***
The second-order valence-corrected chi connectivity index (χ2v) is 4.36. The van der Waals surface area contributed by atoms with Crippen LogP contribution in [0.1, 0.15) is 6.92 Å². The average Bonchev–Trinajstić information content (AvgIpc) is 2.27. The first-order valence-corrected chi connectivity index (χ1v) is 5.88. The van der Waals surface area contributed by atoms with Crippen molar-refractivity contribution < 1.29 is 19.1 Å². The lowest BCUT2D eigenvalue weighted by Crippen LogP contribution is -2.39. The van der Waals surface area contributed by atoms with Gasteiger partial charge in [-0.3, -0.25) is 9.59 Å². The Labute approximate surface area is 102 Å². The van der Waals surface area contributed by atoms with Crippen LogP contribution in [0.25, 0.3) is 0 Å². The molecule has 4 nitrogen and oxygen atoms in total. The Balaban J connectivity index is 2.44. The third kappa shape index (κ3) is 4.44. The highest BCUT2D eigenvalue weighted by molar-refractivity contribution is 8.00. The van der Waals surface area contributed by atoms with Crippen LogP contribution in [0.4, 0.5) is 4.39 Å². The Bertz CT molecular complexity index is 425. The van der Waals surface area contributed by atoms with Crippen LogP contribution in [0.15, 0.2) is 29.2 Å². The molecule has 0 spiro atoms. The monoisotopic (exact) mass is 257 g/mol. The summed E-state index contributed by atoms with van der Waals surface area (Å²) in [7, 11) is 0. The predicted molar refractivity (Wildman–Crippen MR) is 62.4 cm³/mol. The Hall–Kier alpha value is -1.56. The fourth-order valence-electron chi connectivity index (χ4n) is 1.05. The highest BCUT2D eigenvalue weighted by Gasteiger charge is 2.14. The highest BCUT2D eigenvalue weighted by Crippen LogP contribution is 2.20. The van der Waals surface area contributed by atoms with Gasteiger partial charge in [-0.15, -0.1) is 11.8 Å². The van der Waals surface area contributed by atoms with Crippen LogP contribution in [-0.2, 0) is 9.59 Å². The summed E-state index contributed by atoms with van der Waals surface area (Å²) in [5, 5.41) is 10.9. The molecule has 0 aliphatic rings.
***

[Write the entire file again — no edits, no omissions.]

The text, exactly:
The second-order valence-corrected chi connectivity index (χ2v) is 4.36. The van der Waals surface area contributed by atoms with Crippen LogP contribution in [0.1, 0.15) is 6.92 Å². The average Bonchev–Trinajstić information content (AvgIpc) is 2.27. The first-order valence-corrected chi connectivity index (χ1v) is 5.88. The van der Waals surface area contributed by atoms with Crippen molar-refractivity contribution < 1.29 is 19.1 Å². The lowest BCUT2D eigenvalue weighted by Crippen LogP contribution is -2.39. The van der Waals surface area contributed by atoms with Gasteiger partial charge in [-0.3, -0.25) is 9.59 Å². The Labute approximate surface area is 102 Å². The van der Waals surface area contributed by atoms with Crippen LogP contribution in [0.25, 0.3) is 0 Å². The molecule has 4 nitrogen and oxygen atoms in total. The Balaban J connectivity index is 2.44. The third kappa shape index (κ3) is 4.44. The highest BCUT2D eigenvalue weighted by molar-refractivity contribution is 8.00. The van der Waals surface area contributed by atoms with Crippen LogP contribution in [0.4, 0.5) is 4.39 Å². The Bertz CT molecular complexity index is 425. The van der Waals surface area contributed by atoms with Crippen LogP contribution in [0.15, 0.2) is 29.2 Å². The molecule has 0 spiro atoms. The monoisotopic (exact) mass is 257 g/mol. The summed E-state index contributed by atoms with van der Waals surface area (Å²) in [7, 11) is 0. The predicted molar refractivity (Wildman–Crippen MR) is 62.4 cm³/mol. The Hall–Kier alpha value is -1.56. The fourth-order valence-electron chi connectivity index (χ4n) is 1.05. The highest BCUT2D eigenvalue weighted by Gasteiger charge is 2.14. The highest BCUT2D eigenvalue weighted by Crippen LogP contribution is 2.20. The van der Waals surface area contributed by atoms with Gasteiger partial charge in [-0.15, -0.1) is 11.8 Å². The van der Waals surface area contributed by atoms with Crippen LogP contribution in [-0.2, 0) is 9.59 Å². The summed E-state index contributed by atoms with van der Waals surface area (Å²) in [5, 5.41) is 10.9. The molecule has 0 aliphatic rings.